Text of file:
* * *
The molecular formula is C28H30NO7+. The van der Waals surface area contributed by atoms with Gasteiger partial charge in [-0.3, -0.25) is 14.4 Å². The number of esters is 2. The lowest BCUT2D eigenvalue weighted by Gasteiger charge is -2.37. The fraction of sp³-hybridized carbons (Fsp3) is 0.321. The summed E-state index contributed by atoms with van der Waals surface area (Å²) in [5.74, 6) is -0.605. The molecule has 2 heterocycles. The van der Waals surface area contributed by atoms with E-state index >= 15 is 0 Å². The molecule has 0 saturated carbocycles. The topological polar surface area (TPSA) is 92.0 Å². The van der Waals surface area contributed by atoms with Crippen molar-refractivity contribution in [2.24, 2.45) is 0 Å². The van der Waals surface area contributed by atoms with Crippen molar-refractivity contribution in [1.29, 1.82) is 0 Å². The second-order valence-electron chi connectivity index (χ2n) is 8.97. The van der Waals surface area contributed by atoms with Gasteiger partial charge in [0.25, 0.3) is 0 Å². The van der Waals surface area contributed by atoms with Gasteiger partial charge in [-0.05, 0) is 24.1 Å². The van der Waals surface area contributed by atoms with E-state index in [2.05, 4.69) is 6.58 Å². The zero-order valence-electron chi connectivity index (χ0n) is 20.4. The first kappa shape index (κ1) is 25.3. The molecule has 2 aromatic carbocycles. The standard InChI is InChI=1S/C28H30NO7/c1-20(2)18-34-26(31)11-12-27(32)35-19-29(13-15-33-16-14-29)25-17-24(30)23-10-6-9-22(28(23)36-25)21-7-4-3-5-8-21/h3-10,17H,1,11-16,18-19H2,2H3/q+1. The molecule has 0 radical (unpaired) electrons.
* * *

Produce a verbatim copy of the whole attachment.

The molecular formula is C28H30NO7+. The van der Waals surface area contributed by atoms with Gasteiger partial charge in [-0.3, -0.25) is 14.4 Å². The number of esters is 2. The lowest BCUT2D eigenvalue weighted by Gasteiger charge is -2.37. The fraction of sp³-hybridized carbons (Fsp3) is 0.321. The summed E-state index contributed by atoms with van der Waals surface area (Å²) in [5.74, 6) is -0.605. The molecule has 2 heterocycles. The van der Waals surface area contributed by atoms with E-state index >= 15 is 0 Å². The molecule has 0 saturated carbocycles. The topological polar surface area (TPSA) is 92.0 Å². The van der Waals surface area contributed by atoms with Crippen molar-refractivity contribution in [2.24, 2.45) is 0 Å². The van der Waals surface area contributed by atoms with Crippen molar-refractivity contribution in [1.29, 1.82) is 0 Å². The second-order valence-electron chi connectivity index (χ2n) is 8.97. The van der Waals surface area contributed by atoms with Gasteiger partial charge in [0.25, 0.3) is 0 Å². The van der Waals surface area contributed by atoms with Gasteiger partial charge in [-0.05, 0) is 24.1 Å². The van der Waals surface area contributed by atoms with E-state index in [2.05, 4.69) is 6.58 Å². The zero-order valence-electron chi connectivity index (χ0n) is 20.4. The first kappa shape index (κ1) is 25.3. The molecule has 2 aromatic carbocycles. The standard InChI is InChI=1S/C28H30NO7/c1-20(2)18-34-26(31)11-12-27(32)35-19-29(13-15-33-16-14-29)25-17-24(30)23-10-6-9-22(28(23)36-25)21-7-4-3-5-8-21/h3-10,17H,1,11-16,18-19H2,2H3/q+1. The molecule has 0 radical (unpaired) electrons.